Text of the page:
contemporary Canadian literature is hot right now. Sweet like
Saltwater fits neatly into this fairly new niche in literary
culture, as a man of "Indian ancestry, Guyanese origin and Canadian
citizenship", Toronto writer Raywat Deonandan marks his fictional
I approached the
collection with anticipation, wanting to be swept away to a strange
yet familiar landscape, a vacation without leaving my cozy bed. I
really really wanted to like this book. I really did. Sixteen little
worlds in which to enter, with fascinating names like 'Children of
the Melange', 'El Dorado', 'Camel's Lips' and 'Motherland'; I could
already smell the flowers and spices, the ocean, hear the tigers and
Sweet like Saltwater with an introduction, where he sets up
the characters of his stories, and the Indian people in general, as
a "conquered people" rather than allowing his audience to come to
their own conclusion. Is Deonandan "contemplating the Indianness of
our new societies" or grasping for "a reconciliation [that] must be
made between one's chosen home and the ancestral memories that
scream from within the veins."
Saltwater offers no resolution. His stories, whether set in
Guyana, "Back Home", the new world, or a colony on another planet in
the future (!) have characters trying to determine how they belong,
pondering the space between independence and displacement. But the
tales have a detached quality. Technically, the narratives are apt
and at times, even adept, with a strong voice. His dialogues with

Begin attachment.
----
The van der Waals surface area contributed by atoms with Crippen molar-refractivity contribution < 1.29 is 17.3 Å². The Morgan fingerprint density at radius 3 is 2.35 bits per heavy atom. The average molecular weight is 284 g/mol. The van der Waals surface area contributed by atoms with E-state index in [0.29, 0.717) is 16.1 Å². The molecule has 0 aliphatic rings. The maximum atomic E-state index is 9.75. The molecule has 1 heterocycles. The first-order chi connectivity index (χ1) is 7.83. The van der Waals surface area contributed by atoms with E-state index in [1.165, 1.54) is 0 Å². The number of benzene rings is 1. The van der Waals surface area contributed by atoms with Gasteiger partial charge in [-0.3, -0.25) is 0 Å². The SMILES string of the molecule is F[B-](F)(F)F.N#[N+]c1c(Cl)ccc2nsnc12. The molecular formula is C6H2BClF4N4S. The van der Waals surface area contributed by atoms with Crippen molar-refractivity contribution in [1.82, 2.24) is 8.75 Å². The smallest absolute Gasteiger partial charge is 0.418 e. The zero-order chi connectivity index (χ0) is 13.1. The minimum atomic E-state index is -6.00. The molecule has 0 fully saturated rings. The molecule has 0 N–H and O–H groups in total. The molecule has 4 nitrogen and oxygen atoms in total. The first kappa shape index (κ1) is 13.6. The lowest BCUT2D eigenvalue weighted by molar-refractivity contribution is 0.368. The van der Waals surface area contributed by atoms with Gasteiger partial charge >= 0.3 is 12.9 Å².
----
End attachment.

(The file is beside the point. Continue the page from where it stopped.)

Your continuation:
the different dialects are especially skillful. But the competent
details do not completely add up to a satisfying whole, attracting
interest but failing to sustain it.
And at times, he
succumbs into the obvious. In Nataraj, for example, Deonandan mixes
beauty and the banal in his language, evoking stars and planets, but
then plunging back into the unoriginal:
As the sun
climed to its apex high in the sky, Shakira had wailed in the
agony of childbirth, as her mother and grandmothers had done
before her. She had panted and pushed, had felt the ripping of
baby's flesh from her own. She had held Nataraj against her
heaving bosom as she awaited the afterbirth, had wiped the wetness
from his eyes and had bathed in the glory of his wails.
confronts the endless circle and repetition of life, but all he
reincarnates is the recycling of clichés.
In one of the
more absorbing of the tales, The Rhymer, a man named Bort earns his
living by creating verse for his clients so that, among other things
"my meat will be sweet, and my profits sweeter." A woman rhymer
appears one day to challenge his position and livelihood. The
subject matter affords such great scope to explore on many levels
such things as male/female relationships, or what is poetry and how
does it affect/benefit society?
Deonandan is unable to ponder any of this as once again clichés
riddle the text: "The roar of applause was thunderous if not
deafening." To employ a common writing workshop lament, he does too
much telling and not enough showing. The tale ends with Bort
exhorting his challenger: "Don't you see," he said, searching for
the explanation whilst giving it, "you've got to know your
advice, but at the same time it can inspire the difference between
success and mediocrity.
Patra Reiser lives in Montreal.